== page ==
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N2 - Purpose: Human mesenchymal stem cells (hMSCs) hold the potential for bone regeneration because of their self-renewing and multipotent character. The goal of this study was to evaluate the influence of collagen membranes on the proliferation of hMSCs derived from bone marrow. A special focus was set on short-term eluates derived from collagen membranes, as volatile toxic materials washed out from these membranes may influence cell behavior during the short time course of oral surgery. Materials and Methods: The proliferation of hMSCs seeded directly on a collagen membrane (BioGide) was evaluated quantitatively using the cell proliferation reagent WST-1 (4-3-[4-iodophenyl]-2-[4-nitrophenyl]-2H-[5-tetrazolio]-1, 3-benzoldisulfonate) and qualitatively by scanning electron microscopy. Two standard biocompatibility tests, namely the lactate dehydrogenase and MTT (3-[4, 5-dimethyl-2-thiazolyl]-2, 5-diphenyl-2H-tetrazoliumbromide) tests, were performed using hMSCs cultivated in eluates from membranes incubated for 10 minutes, 1 hour, or 24 hours in serum-free cell culture medium. The data were analyzed statistically. Results: Scanning electron microscopy showed large numbers of hMSCs with well-spread morphology on the collagen membranes after 7 days of culture. The WST test revealed significantly better proliferation of hMSCs on collagen membranes after 4 days of culture compared to cells cultured on a cover glass. Cytotoxicity levels were low, peaking in short-term eluates and decreasing with longer incubation times. Conclusion: Porcine collagen membranes showed good biocompatibility in vitro for hMSCs. If maximum cell proliferation rates are required, a prewash of membranes prior to application may be useful.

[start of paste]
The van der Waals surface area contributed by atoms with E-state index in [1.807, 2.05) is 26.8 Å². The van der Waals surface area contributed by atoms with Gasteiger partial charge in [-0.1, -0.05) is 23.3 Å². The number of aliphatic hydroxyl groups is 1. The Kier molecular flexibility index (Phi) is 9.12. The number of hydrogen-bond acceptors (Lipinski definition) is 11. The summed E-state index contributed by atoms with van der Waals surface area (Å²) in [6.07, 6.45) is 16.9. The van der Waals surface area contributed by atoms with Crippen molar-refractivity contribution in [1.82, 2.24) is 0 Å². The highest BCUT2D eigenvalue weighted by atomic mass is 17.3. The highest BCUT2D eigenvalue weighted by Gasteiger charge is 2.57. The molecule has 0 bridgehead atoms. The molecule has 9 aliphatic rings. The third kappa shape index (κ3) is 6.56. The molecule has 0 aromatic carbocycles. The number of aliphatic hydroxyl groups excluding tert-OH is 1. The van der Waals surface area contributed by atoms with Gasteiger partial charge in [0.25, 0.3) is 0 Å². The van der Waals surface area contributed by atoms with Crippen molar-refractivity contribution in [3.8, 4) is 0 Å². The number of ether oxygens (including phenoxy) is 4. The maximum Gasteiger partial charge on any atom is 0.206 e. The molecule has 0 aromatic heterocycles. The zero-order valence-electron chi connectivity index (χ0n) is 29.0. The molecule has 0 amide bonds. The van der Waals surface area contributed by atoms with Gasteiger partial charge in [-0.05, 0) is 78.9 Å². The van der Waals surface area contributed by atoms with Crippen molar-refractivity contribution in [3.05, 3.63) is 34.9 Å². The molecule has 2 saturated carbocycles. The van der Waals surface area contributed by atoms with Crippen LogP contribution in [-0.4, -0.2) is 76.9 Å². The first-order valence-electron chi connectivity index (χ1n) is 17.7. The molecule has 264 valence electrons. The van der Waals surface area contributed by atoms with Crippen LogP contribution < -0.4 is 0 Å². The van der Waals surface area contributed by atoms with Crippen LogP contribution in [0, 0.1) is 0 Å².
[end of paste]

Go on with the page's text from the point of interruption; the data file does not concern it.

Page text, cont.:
AB - Purpose: Human mesenchymal stem cells (hMSCs) hold the potential for bone regeneration because of their self-renewing and multipotent character. The goal of this study was to evaluate the influence of collagen membranes on the proliferation of hMSCs derived from bone marrow. A special focus was set on short-term eluates derived from collagen membranes, as volatile toxic materials washed out from these membranes may influence cell behavior during the short time course of oral surgery. Materials and Methods: The proliferation of hMSCs seeded directly on a collagen membrane (BioGide) was evaluated quantitatively using the cell proliferation reagent WST-1 (4-3-[4-iodophenyl]-2-[4-nitrophenyl]-2H-[5-tetrazolio]-1, 3-benzoldisulfonate) and qualitatively by scanning electron microscopy. Two standard biocompatibility tests, namely the lactate dehydrogenase and MTT (3-[4, 5-dimethyl-2-thiazolyl]-2, 5-diphenyl-2H-tetrazoliumbromide) tests, were performed using hMSCs cultivated in eluates from membranes incubated for 10 minutes, 1 hour, or 24 hours in serum-free cell culture medium. The data were analyzed statistically. Results: Scanning electron microscopy showed large numbers of hMSCs with well-spread morphology on the collagen membranes after 7 days of culture. The WST test revealed significantly better proliferation of hMSCs on collagen membranes after 4 days of culture compared to cells cultured on a cover glass. Cytotoxicity levels were low, peaking in short-term eluates and decreasing with longer incubation times. Conclusion: Porcine collagen membranes showed good biocompatibility in vitro for hMSCs. If maximum cell proliferation rates are required, a prewash of membranes prior to application may be useful.